Fourteen cities and towns in Connecticut are part of a new progam, funded by the U.S. Department of Energy, to see which town can reduce its energy use the most.
The Connecticut Clean Energy Fund has received $4.17 million for a three-year program called the Neighbor To Neighbor Energy Challenge. The primary goal is to help 10% of the households reduce their energy consumption by 20%. Richard Ogurick from Cheshire’s Energy Commission says towns compete with each other.
“It’s kind of a game. And it gives the people who are participating the tools to measure the results of what they’re doing, compare what they’re doing to other town residents, compare our results to other towns to see who can get the best results.”
A group of college graduates, known as the Clean Energy Corps, is encouraging residents to get an energy audit—And to change their light bulbs to energy savings light bulbs. Bryan Garcia from the company Earth Markets, which is coordinating the project, says the amount of energy saved could then be sold as a Renewable Energy Credit.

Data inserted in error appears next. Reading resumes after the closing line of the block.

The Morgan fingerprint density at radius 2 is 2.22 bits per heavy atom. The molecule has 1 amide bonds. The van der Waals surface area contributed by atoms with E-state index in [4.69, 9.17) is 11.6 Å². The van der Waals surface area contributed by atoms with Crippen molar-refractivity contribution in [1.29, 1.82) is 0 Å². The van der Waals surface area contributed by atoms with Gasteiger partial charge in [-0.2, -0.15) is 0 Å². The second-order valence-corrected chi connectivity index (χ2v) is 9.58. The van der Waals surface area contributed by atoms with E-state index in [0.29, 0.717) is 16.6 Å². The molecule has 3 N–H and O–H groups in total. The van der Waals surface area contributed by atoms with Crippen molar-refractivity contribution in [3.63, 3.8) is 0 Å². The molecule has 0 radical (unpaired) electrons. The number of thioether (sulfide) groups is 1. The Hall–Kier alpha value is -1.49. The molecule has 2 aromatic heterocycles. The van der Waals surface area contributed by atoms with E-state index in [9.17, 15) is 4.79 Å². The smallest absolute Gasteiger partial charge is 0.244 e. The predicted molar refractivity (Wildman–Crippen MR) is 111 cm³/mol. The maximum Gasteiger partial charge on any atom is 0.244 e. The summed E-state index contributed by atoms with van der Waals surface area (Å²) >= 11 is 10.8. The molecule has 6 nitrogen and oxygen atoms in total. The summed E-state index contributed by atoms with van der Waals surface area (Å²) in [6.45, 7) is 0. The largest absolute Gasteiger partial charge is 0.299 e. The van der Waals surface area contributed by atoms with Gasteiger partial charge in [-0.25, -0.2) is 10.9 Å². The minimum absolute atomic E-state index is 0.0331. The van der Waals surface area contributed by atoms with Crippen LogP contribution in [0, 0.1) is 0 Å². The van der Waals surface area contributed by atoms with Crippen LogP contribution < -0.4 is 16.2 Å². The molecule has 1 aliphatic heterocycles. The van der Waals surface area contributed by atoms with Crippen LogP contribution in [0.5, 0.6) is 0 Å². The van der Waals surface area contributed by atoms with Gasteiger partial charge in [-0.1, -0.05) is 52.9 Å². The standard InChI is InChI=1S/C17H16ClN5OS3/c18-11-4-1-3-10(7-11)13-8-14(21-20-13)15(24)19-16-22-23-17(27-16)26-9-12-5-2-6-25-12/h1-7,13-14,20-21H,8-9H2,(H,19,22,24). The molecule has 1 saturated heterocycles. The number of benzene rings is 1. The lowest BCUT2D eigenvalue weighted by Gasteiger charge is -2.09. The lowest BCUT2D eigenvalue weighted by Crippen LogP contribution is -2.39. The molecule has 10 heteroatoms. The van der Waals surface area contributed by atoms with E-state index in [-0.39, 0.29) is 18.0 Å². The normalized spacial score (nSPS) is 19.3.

“What we do is we aggregate all of these credits from all of the homes that the Clean Energy Corps visits and we trade and transact that in this market in Connecticut. And what happens, hopefully, is revenues will be generated and we will take these revenues and put them right back into these communities.”
Garcia says money from the sale of the credits will go to pay for rewards given to towns who reduce their energy use the most; rewards like solar-powered street lights or electric car-charging stations. The project still needs to get final approval from the D.P.U.C. to sell the renewable energy credits garnered from household energy savings. In the past these credits have only been generated from commercial electricity customers.
For WNPR I’m Nancy Cohen.